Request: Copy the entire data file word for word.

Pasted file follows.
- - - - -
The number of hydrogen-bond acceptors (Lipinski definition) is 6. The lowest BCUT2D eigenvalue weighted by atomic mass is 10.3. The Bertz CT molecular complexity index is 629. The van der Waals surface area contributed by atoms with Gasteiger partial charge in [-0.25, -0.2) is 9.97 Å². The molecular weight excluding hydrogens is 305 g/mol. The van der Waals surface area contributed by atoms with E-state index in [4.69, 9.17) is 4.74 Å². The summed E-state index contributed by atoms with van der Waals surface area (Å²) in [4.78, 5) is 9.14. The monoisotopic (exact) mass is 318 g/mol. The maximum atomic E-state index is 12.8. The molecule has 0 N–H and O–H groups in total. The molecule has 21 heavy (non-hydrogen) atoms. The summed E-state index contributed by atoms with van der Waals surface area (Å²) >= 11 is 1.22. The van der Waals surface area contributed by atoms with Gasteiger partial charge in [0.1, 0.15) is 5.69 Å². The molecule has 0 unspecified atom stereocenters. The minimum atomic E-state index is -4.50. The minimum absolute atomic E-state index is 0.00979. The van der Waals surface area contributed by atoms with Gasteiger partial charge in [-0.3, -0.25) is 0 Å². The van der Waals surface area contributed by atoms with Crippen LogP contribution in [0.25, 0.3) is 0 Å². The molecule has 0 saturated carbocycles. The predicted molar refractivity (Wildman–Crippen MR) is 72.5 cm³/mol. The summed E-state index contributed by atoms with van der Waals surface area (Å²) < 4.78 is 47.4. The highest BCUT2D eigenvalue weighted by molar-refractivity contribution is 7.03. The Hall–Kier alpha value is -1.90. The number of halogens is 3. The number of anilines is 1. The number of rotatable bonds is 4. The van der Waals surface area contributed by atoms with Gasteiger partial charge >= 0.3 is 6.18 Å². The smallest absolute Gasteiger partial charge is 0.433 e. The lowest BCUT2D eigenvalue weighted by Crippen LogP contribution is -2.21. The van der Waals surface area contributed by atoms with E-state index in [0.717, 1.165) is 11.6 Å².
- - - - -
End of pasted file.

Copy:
The number of hydrogen-bond acceptors (Lipinski definition) is 6. The lowest BCUT2D eigenvalue weighted by atomic mass is 10.3. The Bertz CT molecular complexity index is 629. The van der Waals surface area contributed by atoms with Gasteiger partial charge in [-0.25, -0.2) is 9.97 Å². The molecular weight excluding hydrogens is 305 g/mol. The van der Waals surface area contributed by atoms with E-state index in [4.69, 9.17) is 4.74 Å². The summed E-state index contributed by atoms with van der Waals surface area (Å²) in [4.78, 5) is 9.14. The monoisotopic (exact) mass is 318 g/mol. The maximum atomic E-state index is 12.8. The molecule has 0 N–H and O–H groups in total. The molecule has 21 heavy (non-hydrogen) atoms. The summed E-state index contributed by atoms with van der Waals surface area (Å²) >= 11 is 1.22. The van der Waals surface area contributed by atoms with Gasteiger partial charge in [0.1, 0.15) is 5.69 Å². The molecule has 0 unspecified atom stereocenters. The minimum atomic E-state index is -4.50. The minimum absolute atomic E-state index is 0.00979. The van der Waals surface area contributed by atoms with Gasteiger partial charge in [-0.3, -0.25) is 0 Å². The van der Waals surface area contributed by atoms with Crippen LogP contribution in [0.25, 0.3) is 0 Å². The molecule has 0 saturated carbocycles. The predicted molar refractivity (Wildman–Crippen MR) is 72.5 cm³/mol. The summed E-state index contributed by atoms with van der Waals surface area (Å²) < 4.78 is 47.4. The highest BCUT2D eigenvalue weighted by molar-refractivity contribution is 7.03. The Hall–Kier alpha value is -1.90. The number of halogens is 3. The number of anilines is 1. The number of rotatable bonds is 4. The van der Waals surface area contributed by atoms with Gasteiger partial charge >= 0.3 is 6.18 Å². The smallest absolute Gasteiger partial charge is 0.433 e. The lowest BCUT2D eigenvalue weighted by Crippen LogP contribution is -2.21. The van der Waals surface area contributed by atoms with E-state index in [0.717, 1.165) is 11.6 Å².